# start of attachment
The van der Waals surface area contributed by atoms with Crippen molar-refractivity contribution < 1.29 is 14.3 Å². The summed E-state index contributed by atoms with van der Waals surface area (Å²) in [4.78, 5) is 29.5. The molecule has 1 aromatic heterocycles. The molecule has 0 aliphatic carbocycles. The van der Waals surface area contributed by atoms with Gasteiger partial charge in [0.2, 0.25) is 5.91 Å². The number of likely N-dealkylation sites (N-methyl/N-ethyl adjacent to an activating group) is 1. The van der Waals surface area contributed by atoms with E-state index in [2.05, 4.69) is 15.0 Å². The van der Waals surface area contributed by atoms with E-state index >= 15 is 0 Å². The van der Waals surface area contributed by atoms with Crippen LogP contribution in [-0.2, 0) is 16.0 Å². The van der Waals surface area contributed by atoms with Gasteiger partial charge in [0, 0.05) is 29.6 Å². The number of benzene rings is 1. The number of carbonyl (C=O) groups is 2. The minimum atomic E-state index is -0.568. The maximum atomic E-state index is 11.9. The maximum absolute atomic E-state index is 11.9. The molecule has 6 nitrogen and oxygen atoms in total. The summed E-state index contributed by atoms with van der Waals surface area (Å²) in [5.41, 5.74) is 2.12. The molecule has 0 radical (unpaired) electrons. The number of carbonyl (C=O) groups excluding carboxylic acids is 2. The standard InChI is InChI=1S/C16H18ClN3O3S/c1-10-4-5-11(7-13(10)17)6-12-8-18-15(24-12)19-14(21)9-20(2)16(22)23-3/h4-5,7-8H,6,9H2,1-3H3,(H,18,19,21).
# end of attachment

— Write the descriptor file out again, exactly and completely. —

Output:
The van der Waals surface area contributed by atoms with Crippen molar-refractivity contribution < 1.29 is 14.3 Å². The summed E-state index contributed by atoms with van der Waals surface area (Å²) in [4.78, 5) is 29.5. The molecule has 1 aromatic heterocycles. The molecule has 0 aliphatic carbocycles. The van der Waals surface area contributed by atoms with Gasteiger partial charge in [0.2, 0.25) is 5.91 Å². The number of likely N-dealkylation sites (N-methyl/N-ethyl adjacent to an activating group) is 1. The van der Waals surface area contributed by atoms with E-state index in [2.05, 4.69) is 15.0 Å². The van der Waals surface area contributed by atoms with E-state index >= 15 is 0 Å². The van der Waals surface area contributed by atoms with Crippen LogP contribution in [-0.2, 0) is 16.0 Å². The van der Waals surface area contributed by atoms with Gasteiger partial charge in [0, 0.05) is 29.6 Å². The number of benzene rings is 1. The number of carbonyl (C=O) groups is 2. The minimum atomic E-state index is -0.568. The maximum atomic E-state index is 11.9. The maximum absolute atomic E-state index is 11.9. The molecule has 6 nitrogen and oxygen atoms in total. The summed E-state index contributed by atoms with van der Waals surface area (Å²) in [5.41, 5.74) is 2.12. The molecule has 0 radical (unpaired) electrons. The number of carbonyl (C=O) groups excluding carboxylic acids is 2. The standard InChI is InChI=1S/C16H18ClN3O3S/c1-10-4-5-11(7-13(10)17)6-12-8-18-15(24-12)19-14(21)9-20(2)16(22)23-3/h4-5,7-8H,6,9H2,1-3H3,(H,18,19,21).